Go figure this one:
Police officers in New Mexico can take guns away from drivers who pose no threat. The state supreme court ruled on May 20 that "officer safety" is more important than any constitutional rights a gun-owning motorist might have. The ruling was handed down in deciding the fate of Gregory Ketelson who was a passenger in a vehicle pulled over on November 13, 2008.
During the stop, Hobbs Police Officer Miroslava Bleau saw a 9mm handgun on the back seat floorboard. Ketelson and the driver of the car were ordered out and away from the car while Officer Shane Blevins grabbed the gun. The officers later learned that Ketelson, as a convicted felon, could not legally possess a firearm. The court, however, only considered whether the officers acted properly in taking the gun before they had any reason to suspect Ketelson, who was entirely cooperative during the encounter, of committing a crime.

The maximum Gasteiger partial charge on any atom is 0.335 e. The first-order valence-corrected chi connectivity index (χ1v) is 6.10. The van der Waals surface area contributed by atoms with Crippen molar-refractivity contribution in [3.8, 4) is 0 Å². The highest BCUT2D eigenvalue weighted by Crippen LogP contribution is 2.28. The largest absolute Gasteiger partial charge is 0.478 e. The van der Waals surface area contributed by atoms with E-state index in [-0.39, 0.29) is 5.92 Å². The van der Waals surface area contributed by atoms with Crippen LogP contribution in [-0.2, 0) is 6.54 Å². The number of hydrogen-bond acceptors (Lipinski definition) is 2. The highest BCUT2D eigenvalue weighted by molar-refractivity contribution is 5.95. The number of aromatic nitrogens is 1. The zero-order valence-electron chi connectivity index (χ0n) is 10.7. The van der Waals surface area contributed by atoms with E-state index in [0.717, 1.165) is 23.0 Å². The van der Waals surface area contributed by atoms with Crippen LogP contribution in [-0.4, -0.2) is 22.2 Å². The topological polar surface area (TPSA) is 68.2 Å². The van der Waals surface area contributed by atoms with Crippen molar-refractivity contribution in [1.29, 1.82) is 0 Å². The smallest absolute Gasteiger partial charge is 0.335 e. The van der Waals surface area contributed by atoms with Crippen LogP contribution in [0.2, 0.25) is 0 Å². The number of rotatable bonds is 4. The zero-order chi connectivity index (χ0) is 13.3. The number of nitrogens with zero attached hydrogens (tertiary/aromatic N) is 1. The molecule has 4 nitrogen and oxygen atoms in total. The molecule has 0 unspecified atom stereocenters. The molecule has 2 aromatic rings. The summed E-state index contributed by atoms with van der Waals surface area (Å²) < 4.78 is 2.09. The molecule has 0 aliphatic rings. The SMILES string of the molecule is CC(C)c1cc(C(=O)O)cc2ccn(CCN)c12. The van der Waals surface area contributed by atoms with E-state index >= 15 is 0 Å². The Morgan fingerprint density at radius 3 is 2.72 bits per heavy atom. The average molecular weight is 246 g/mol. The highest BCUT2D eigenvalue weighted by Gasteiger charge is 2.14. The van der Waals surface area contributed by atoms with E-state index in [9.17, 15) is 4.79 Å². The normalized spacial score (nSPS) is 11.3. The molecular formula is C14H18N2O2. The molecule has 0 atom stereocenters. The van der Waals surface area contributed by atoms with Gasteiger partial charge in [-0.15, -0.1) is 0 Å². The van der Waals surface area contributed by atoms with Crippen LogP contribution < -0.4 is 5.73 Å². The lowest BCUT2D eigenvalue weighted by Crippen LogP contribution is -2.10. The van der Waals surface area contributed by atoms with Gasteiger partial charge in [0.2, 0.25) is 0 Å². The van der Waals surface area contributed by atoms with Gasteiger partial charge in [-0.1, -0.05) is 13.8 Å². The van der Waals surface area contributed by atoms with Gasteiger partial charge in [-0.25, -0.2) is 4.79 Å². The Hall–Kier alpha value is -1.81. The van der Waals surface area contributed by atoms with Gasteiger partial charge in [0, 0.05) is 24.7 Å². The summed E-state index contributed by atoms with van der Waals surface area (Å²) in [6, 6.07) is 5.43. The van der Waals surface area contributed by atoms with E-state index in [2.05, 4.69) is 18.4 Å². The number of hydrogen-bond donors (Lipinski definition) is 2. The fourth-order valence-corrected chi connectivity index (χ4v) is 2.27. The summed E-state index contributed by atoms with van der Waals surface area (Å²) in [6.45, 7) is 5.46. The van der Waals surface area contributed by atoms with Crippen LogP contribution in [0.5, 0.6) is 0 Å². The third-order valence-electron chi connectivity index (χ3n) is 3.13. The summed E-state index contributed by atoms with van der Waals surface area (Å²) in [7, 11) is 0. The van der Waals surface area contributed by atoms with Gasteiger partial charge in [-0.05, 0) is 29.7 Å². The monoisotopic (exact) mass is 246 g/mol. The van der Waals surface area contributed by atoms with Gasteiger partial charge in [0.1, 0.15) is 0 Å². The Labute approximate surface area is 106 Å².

The court ruled that the police had acted properly, agreeing with prosecutors who said "that anyone with a gun ought to be considered 'armed and dangerous' and thus the gun could be seized at any time."
This case overturns a 2005 ruling in which the court found
"It would be anomalous to treat the mere presence of a firearm in an automobile as supporting a reasonable suspicion that the occupants are inclined to harm an officer in the course of a routine traffic stop," the court held in 2005.
Whole account at the excellent site The Truth About Cars.
Hat Tip: Jack Shafer
Reason.com on guns and gun rights.